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The Man Behind the Medals: Private Henry Hobbs

The Man Behind the Medals 

In this blog series, SOFO Museum's Research volunteers look at the stories behind some of the medal sets in the museum's collection, from those that can be seen on a visit in our dedicated Medals display to some of those that are still tucked away in the archive.

While medals will tell you a little bit about a soldier's service, it's only with further research that their full story can be revealed! SOFO's Research volunteers respond to enquiries we receive through our Research Service, helping people find out more about their relatives who served in the county regiments, and raising funds to support the museum in the process. Using a combination of the museum's records and those available elsewhere, they piece together stories like this one.

3519 Private Henry Hobbs

Henry William Hobbs was born in 1869 in Tonbridge, Kent, the son of Henry & Ann Hobbs. By 1881, the family (Henry had three sisters) had moved to Hastings where Henry’s father worked as a railway guard.

Henry joined the Oxfordshire Light Infantry in Oxford on 8 th Dec 1890, with his record showing he was 5ft 5 inches tall, weighed 130lb, had brown hair and grey eyes and had tattoos on his left forearm. After initial training at the Oxford Barracks, Pte Hobbs was posted to the 1st Battalion based in Gosport.

However, on the 9 th Oct 1891 Pte Hobbs was transferred to 2nd Battalion and embarked for India. On arrival there, he then proceeded to join the 52nd (as the 2nd Battalion was still often called, in reference to the 52nd (Oxfordshire) Regiment of Foot) in Burma, arriving there on 16 th Nov 1891.

He later moved with the 52 nd to Peshawar on the NW Frontier, taking part in the Tirah Campaign with the Expeditionary Force and the Mohmand Field Force against the Afridi tribesmen with the Peshawar Column. Pte Hobbs returned to Great Britain in February 1899, being transferred back to the 1 st Battalion, Oxfordshire Light Infantry – or the '43rd' as they were known (in reference to the 43rd (Monmouthshire) Regiment of Foot that was amalgamated with the 52nd to form the Oxfordshire Light Infantry).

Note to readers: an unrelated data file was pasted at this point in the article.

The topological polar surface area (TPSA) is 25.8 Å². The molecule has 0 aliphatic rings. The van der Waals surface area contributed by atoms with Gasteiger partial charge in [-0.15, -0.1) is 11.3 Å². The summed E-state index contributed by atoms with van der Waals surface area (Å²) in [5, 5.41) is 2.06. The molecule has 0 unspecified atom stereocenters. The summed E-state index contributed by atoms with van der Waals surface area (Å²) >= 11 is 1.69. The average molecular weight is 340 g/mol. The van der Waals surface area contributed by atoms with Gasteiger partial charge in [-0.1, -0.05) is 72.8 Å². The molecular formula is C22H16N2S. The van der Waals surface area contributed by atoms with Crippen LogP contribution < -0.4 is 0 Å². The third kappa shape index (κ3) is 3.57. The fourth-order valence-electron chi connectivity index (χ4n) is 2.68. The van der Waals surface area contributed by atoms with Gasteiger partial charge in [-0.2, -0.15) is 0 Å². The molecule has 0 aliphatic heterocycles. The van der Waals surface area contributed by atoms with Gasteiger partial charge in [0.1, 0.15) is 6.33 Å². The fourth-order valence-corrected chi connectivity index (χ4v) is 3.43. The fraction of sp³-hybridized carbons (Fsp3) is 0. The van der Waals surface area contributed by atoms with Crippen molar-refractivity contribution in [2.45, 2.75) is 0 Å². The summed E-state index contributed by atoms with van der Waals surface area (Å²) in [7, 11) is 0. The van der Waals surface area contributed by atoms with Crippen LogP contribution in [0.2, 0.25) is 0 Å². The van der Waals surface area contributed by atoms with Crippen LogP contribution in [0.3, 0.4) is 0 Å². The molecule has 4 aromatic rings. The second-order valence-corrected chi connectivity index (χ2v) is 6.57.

His records indicate that his service period expired shortly after the transfer, but that he re-joined the 43rd in early December as the Army expanded rapidly to meet the Emergency in South Africa. Hence it was with the 43rd that he sailed for South Africa in December 1899, taking part in the Relief of Kimberley, the Battle at Paardeberg and the actions around Driefontein.

A framed print from the museum collection depicting the Battle of Modder River. Though Pte. Hobbs sailed for South Africa shortly after this battle, the would go on to take part in a number of other key actions with the Oxfordshire Light Infantry

The 43 rd left South Africa in October 1902, but Pte Hobbs had left a little earlier in August 1902 as his release date approached. He left the Army on 7th December 1902, having served
some 12 years.
After leaving the Army, Henry Hobbs married Elizabeth Whittaker in Hastings in 1908. The 1911 Census records them still living there, with Henry working as a carman.

For his service, Henry Hobbs was awarded:
India GS Medal with Clasps for the Punjab Frontier & The Tirah
QSA Medal 1899 with Clasps for Kimberley, Paardeberg & Driefontein
KSA Medal 1901 with Clasps for South Africa 1901 and 1902

The set of medals awarded to Pte Henry Hobbs, in the SOFO Museum collection

The set of medals awarded to Pte Henry Hobbs, in the SOFO Museum collection

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